Social Media Is A Powerful Job Search Tool

Job searching is not for the weak. It takes an incredible amount of strength, determination and confidence to send in your resume, follow up with companies and go on interviews. Job search anxiety is a real thing, and an extended job search can take its toll even on strong-minded individuals. It’s kind of a Catch 22, really. If you’re applying and interviewing for jobs but not seeing progress, you’re going to feel more depressed. If you start feeling depressed, your confidence will waiver and affect your job search.

Fortunately, the tedious task of sending out resumes, waiting for return calls and going on interviews doesn’t have to be as stressful as it once was. No longer is the first interview the first meet and greet. The Internet has allowed businesses to connect with potential new hires through email, video chat and more. In fact, social media is a strong tool for both businesses looking to hire and those on the job hunt.

Studies have shown that as many as 92% of businesses are using social media for hiring, and three out of four hiring managers will check out a candidate’s social media profiles before giving them the green light. This may come as great news to you if you suffer from job search anxiety. You can bolster your profiles and create a squeaky clean image to jumpstart interaction. By the time you actually go in for an interview, you’ll already have those awkward first moments dealt with.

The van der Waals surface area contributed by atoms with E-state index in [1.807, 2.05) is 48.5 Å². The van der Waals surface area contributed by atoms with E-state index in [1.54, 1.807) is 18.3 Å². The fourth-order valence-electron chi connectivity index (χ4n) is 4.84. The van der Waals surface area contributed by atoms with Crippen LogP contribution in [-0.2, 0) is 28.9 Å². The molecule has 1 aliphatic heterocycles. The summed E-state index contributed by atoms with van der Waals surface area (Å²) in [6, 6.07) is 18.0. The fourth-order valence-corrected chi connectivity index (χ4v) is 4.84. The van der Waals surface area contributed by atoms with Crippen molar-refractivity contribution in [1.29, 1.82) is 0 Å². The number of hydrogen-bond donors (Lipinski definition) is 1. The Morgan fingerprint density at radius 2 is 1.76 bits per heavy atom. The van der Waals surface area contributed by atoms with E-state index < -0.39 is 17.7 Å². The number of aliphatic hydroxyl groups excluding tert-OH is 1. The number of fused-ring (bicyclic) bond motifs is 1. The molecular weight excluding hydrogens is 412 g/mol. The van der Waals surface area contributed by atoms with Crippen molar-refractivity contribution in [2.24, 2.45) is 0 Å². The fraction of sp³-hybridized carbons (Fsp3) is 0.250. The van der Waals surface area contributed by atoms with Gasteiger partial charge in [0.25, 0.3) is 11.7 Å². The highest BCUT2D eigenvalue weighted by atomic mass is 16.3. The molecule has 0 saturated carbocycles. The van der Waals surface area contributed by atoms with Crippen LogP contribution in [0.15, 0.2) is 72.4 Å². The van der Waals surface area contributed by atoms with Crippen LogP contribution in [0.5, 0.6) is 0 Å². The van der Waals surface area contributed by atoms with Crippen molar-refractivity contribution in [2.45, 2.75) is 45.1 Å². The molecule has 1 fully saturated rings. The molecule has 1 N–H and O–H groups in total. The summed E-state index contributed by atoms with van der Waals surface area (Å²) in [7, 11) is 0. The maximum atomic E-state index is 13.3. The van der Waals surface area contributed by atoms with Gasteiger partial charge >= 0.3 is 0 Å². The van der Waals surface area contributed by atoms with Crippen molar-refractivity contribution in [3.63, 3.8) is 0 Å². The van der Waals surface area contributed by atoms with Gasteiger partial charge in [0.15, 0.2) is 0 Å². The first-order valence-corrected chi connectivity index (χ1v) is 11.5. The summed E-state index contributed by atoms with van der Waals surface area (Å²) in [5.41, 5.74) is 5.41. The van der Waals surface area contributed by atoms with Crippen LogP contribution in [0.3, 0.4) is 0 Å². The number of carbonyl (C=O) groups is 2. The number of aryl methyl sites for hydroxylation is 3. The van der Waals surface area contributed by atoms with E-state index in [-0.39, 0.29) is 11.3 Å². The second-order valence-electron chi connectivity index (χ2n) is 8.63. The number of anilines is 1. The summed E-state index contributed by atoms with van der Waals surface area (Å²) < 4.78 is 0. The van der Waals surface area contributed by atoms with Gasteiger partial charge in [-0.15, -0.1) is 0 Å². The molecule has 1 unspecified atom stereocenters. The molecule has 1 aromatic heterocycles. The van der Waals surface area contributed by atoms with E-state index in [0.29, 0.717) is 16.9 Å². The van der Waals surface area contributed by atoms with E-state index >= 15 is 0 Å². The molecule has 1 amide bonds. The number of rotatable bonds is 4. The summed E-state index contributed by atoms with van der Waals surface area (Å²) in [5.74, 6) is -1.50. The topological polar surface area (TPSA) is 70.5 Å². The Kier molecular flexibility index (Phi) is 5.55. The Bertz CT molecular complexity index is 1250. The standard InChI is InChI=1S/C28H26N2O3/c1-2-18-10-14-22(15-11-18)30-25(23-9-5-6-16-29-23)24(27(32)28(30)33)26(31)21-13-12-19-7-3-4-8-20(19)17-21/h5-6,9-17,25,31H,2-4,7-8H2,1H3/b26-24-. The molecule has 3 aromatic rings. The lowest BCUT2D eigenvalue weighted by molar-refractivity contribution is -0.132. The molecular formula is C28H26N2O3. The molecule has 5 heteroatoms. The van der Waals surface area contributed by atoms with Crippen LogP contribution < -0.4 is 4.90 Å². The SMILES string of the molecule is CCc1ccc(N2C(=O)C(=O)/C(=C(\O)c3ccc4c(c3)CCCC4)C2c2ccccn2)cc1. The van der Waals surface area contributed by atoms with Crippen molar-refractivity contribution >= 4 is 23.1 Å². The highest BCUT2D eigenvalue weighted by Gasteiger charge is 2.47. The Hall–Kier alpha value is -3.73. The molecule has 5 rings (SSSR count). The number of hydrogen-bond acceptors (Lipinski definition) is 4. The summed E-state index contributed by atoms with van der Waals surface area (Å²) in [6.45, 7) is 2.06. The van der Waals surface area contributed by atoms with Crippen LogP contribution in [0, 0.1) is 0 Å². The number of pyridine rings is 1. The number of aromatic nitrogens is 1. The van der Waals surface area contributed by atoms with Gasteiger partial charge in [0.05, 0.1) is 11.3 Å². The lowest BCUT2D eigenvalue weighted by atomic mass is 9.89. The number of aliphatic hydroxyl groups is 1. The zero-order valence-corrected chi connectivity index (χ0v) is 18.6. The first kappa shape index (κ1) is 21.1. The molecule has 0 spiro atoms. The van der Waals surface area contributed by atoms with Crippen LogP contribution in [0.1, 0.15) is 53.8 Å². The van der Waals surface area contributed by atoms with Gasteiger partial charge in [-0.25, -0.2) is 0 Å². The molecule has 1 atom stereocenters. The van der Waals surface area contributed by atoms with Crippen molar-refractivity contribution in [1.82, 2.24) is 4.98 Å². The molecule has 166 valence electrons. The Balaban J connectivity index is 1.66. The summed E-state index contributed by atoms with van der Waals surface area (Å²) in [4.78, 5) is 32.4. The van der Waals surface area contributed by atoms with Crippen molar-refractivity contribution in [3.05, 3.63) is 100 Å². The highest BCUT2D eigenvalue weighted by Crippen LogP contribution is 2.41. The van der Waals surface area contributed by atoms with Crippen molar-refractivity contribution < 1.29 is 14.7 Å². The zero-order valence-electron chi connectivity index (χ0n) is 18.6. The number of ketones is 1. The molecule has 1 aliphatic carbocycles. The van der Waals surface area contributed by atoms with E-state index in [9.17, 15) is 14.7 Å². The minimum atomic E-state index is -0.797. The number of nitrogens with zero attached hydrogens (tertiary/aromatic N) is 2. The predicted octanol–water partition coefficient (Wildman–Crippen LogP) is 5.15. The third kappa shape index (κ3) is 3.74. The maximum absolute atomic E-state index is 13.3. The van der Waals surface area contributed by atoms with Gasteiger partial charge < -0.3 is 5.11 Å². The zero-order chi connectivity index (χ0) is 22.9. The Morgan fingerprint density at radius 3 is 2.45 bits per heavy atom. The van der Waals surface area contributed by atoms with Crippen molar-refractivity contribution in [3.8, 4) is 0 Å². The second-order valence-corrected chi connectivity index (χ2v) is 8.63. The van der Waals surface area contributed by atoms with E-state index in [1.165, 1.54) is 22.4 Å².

Let’s dig a little deeper into some of the ways that you can get yourself social media ready. While social media can offer a lot of benefits, it can also get you into trouble. Recruiters won’t hesitate to take you off their list if they see things they don’t like. In fact, one out of three do.

Polish Your Profiles

Your late-night party pics aren’t the only things that should be removed from your social media profiles. Also remove articles that are politically diverse or offensive, long rants while you stand in line at the grocery store and profanities regarding the morning traffic. You want your profiles to be neat and clean, and anything negative or controversial should be deleted. Check out SimpleWash, a great tool to help you clean up your Facebook and Twitter accounts.

Show Your Realness

You don’t need to have a profile on every social network to prove that you actually exist. In fact, now is a good time to deactivate those accounts that you set up and never used on certain social platforms. Instead, it’s better to have one or two accounts that are well-crafted and complete. We recommend having a LinkedIn account to show your professional side and a Facebook or Twitter account to give you some personality.

Use Your Moniker

Always use your real name in your profile – not a silly nickname your friends gave you during a weekend excursion to Atlantic City. When a job recruiter searches for you, they should be able to find your profiles under your full name. If your name is common, or you go by a nickname, choose one name and stick to it.

Upload a Yearbook-Worthy Photo